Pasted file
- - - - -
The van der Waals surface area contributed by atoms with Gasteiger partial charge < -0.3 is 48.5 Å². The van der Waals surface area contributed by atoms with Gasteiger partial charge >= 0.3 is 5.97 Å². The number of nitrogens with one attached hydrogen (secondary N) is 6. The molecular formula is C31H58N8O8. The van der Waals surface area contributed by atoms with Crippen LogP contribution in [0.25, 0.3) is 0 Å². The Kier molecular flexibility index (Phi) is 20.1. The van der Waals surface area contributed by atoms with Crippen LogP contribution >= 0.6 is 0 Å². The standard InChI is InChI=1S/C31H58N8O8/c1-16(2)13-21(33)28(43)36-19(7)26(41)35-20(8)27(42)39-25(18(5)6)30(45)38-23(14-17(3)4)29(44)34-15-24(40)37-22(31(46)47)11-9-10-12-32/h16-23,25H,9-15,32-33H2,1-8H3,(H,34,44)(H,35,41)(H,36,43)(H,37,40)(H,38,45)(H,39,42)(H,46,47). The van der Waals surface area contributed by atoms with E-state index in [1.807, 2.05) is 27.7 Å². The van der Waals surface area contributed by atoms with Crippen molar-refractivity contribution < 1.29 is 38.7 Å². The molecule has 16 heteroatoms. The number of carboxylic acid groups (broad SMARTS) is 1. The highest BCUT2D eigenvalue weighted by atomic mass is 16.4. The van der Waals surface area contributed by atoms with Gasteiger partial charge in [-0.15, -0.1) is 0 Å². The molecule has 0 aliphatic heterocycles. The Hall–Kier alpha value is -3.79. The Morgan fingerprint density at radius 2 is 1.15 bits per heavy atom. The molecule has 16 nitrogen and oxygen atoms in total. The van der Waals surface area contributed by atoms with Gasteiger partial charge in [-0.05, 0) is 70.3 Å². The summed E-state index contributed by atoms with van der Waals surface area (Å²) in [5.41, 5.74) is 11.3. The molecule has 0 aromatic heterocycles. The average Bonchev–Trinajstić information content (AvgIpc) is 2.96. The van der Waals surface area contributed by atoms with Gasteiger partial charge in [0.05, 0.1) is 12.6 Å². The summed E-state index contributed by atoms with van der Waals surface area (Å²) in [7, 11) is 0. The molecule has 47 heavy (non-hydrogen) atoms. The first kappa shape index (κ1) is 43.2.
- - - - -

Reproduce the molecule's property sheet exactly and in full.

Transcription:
The van der Waals surface area contributed by atoms with Gasteiger partial charge < -0.3 is 48.5 Å². The van der Waals surface area contributed by atoms with Gasteiger partial charge >= 0.3 is 5.97 Å². The number of nitrogens with one attached hydrogen (secondary N) is 6. The molecular formula is C31H58N8O8. The van der Waals surface area contributed by atoms with Crippen LogP contribution in [0.25, 0.3) is 0 Å². The Kier molecular flexibility index (Phi) is 20.1. The van der Waals surface area contributed by atoms with Crippen LogP contribution >= 0.6 is 0 Å². The standard InChI is InChI=1S/C31H58N8O8/c1-16(2)13-21(33)28(43)36-19(7)26(41)35-20(8)27(42)39-25(18(5)6)30(45)38-23(14-17(3)4)29(44)34-15-24(40)37-22(31(46)47)11-9-10-12-32/h16-23,25H,9-15,32-33H2,1-8H3,(H,34,44)(H,35,41)(H,36,43)(H,37,40)(H,38,45)(H,39,42)(H,46,47). The van der Waals surface area contributed by atoms with E-state index in [1.807, 2.05) is 27.7 Å². The van der Waals surface area contributed by atoms with Crippen molar-refractivity contribution < 1.29 is 38.7 Å². The molecule has 16 heteroatoms. The number of carboxylic acid groups (broad SMARTS) is 1. The highest BCUT2D eigenvalue weighted by atomic mass is 16.4. The van der Waals surface area contributed by atoms with Gasteiger partial charge in [-0.15, -0.1) is 0 Å². The molecule has 0 aliphatic heterocycles. The Hall–Kier alpha value is -3.79. The Morgan fingerprint density at radius 2 is 1.15 bits per heavy atom. The molecule has 16 nitrogen and oxygen atoms in total. The van der Waals surface area contributed by atoms with Gasteiger partial charge in [-0.05, 0) is 70.3 Å². The summed E-state index contributed by atoms with van der Waals surface area (Å²) in [5.41, 5.74) is 11.3. The molecule has 0 aromatic heterocycles. The average Bonchev–Trinajstić information content (AvgIpc) is 2.96. The van der Waals surface area contributed by atoms with Gasteiger partial charge in [0.05, 0.1) is 12.6 Å². The summed E-state index contributed by atoms with van der Waals surface area (Å²) in [7, 11) is 0. The molecule has 47 heavy (non-hydrogen) atoms. The first kappa shape index (κ1) is 43.2.